I'm A Man of Wealth And Taste
It was yet another tumultuous and contentious week filled with hate-talk from Donald Trump – replete with a call to arms for his gun-toting supporters to essentially assassinate Hillary Clinton. After having read and listened to various journalists dissect the continuing unhinged behavior of this corporate psychopath – cut from the same cloth as Patrick Bateman – the words of one particular pundit hit home for me.
Esquire's Charlie Pierce, speaking on MSNBC, described the recent phenomena in the Republican party, leading up to Trump's rise, as a "free-floating dark energy" which had essentially been looking for a host and found one in the flamboyant and frightening businessman-turned-presidential-candidate [paraphrasing].
The idea that Trump has been giving his base crowd (a double ententre!) exactly what it was asking for is perhaps nothing new. Certainly it's a well-known trait of psychopaths – or, people with psychopathic tendencies – to mimic those around them so they can seamlessly blend in. But viewing the penultimate act of this year's political theatre in energetic form is particularly nuanced and spiritual sophisticated for a mainstream news pundit.
One need only squint one's eyes, and let go of analytical frameworks, to feel the underlying vortex of angry energy that's been brewing in the crowds. And frankly when one sees it this way – perhaps in sci-fi terms for the spiritually ill-adept – one might almost feels sorry for the weak and insecure Trump.. taking that whole black swirling mass of energy in. But he's arguably done so willingly as their voluntary invective-spewing emissary.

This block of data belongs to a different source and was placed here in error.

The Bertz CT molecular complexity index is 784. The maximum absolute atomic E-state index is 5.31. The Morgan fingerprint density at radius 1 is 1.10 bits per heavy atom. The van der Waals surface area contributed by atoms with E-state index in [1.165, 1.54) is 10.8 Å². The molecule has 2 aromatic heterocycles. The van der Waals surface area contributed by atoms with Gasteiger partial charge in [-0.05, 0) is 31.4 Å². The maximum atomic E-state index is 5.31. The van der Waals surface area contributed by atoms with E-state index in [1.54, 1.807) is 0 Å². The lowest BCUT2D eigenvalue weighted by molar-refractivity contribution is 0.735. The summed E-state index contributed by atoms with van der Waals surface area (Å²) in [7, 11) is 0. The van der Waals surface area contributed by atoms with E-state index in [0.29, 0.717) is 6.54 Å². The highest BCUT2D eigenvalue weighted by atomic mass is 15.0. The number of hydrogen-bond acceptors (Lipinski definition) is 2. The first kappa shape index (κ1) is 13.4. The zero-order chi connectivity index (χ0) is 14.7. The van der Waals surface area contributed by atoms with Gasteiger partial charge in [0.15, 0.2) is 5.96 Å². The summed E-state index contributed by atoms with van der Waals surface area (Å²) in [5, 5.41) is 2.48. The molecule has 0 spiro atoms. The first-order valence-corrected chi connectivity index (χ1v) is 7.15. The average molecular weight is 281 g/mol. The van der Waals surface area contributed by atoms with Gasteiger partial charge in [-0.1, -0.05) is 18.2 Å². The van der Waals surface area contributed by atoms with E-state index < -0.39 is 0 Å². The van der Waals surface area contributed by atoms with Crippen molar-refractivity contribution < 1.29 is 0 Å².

Hatred and fury are energies drawn to spiritual vacuums. Where there is an emptiness, bereft of joy, wholeness, balance, fulfillment and yes, love, diseases take hold – be they literal or be they maladies of the soul. And we live in times when brands pretend to care, blind sycophants worship at the altar of Apple or whatever tech products they're enamored with, and capitalism has essentially taken the place of community or religion in society.
Don't get me wrong, I'm not espousing organized religion – but rather some higher purpose (be it caring for the downtrodden, connecting with others or feeling a sense of one's life calling). Some find this through spirituality and faith (organized or disorganized) while others may find it through nature and the ecology. It's that ethereal 'thing' underpinning all that we do, the top of Ambraham Maslow's hierarchy of needs. And it doesn't come from playing Pokemon go or buying a new sports car.
I don't believe there's a Devil – in the sense outlined in Christian ideology – but I do believe that Evil as a (low) energetic configuration exists. And like a meme, it seeks to propagate – perhaps not consciously in the way that humans do via analytical faculties, but consciously the way a disease seeks to spread. And like disease, it thrives when its host is depleted and weak (sleep-deprived, stressed out, depressed, in other words not mentally or physically healthy).